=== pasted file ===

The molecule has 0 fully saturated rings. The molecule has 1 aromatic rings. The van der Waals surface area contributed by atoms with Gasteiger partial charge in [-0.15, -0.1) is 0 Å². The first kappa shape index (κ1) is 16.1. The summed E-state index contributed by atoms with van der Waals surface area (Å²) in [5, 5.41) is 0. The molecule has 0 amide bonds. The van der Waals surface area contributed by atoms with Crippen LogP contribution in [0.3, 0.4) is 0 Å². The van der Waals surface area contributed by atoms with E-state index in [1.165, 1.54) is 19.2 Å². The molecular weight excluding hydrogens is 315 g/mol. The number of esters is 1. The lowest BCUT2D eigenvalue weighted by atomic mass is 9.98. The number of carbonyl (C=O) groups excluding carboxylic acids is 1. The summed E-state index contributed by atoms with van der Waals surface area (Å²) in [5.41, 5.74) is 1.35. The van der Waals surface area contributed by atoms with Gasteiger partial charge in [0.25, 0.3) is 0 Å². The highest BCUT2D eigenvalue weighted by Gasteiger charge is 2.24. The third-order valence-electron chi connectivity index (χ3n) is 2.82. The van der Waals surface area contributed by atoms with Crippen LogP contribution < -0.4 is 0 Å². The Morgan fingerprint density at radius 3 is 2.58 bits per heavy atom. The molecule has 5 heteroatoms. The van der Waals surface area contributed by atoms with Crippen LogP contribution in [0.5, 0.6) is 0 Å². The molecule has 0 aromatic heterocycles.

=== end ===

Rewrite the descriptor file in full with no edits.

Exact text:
The molecule has 0 fully saturated rings. The molecule has 1 aromatic rings. The van der Waals surface area contributed by atoms with Gasteiger partial charge in [-0.15, -0.1) is 0 Å². The first kappa shape index (κ1) is 16.1. The summed E-state index contributed by atoms with van der Waals surface area (Å²) in [5, 5.41) is 0. The molecule has 0 amide bonds. The van der Waals surface area contributed by atoms with Crippen LogP contribution in [0.3, 0.4) is 0 Å². The van der Waals surface area contributed by atoms with E-state index in [1.165, 1.54) is 19.2 Å². The molecular weight excluding hydrogens is 315 g/mol. The number of esters is 1. The lowest BCUT2D eigenvalue weighted by atomic mass is 9.98. The number of carbonyl (C=O) groups excluding carboxylic acids is 1. The summed E-state index contributed by atoms with van der Waals surface area (Å²) in [5.41, 5.74) is 1.35. The van der Waals surface area contributed by atoms with Gasteiger partial charge in [0.25, 0.3) is 0 Å². The highest BCUT2D eigenvalue weighted by Gasteiger charge is 2.24. The third-order valence-electron chi connectivity index (χ3n) is 2.82. The van der Waals surface area contributed by atoms with Crippen LogP contribution < -0.4 is 0 Å². The Morgan fingerprint density at radius 3 is 2.58 bits per heavy atom. The molecule has 5 heteroatoms. The van der Waals surface area contributed by atoms with Crippen LogP contribution in [0.5, 0.6) is 0 Å². The molecule has 0 aromatic heterocycles.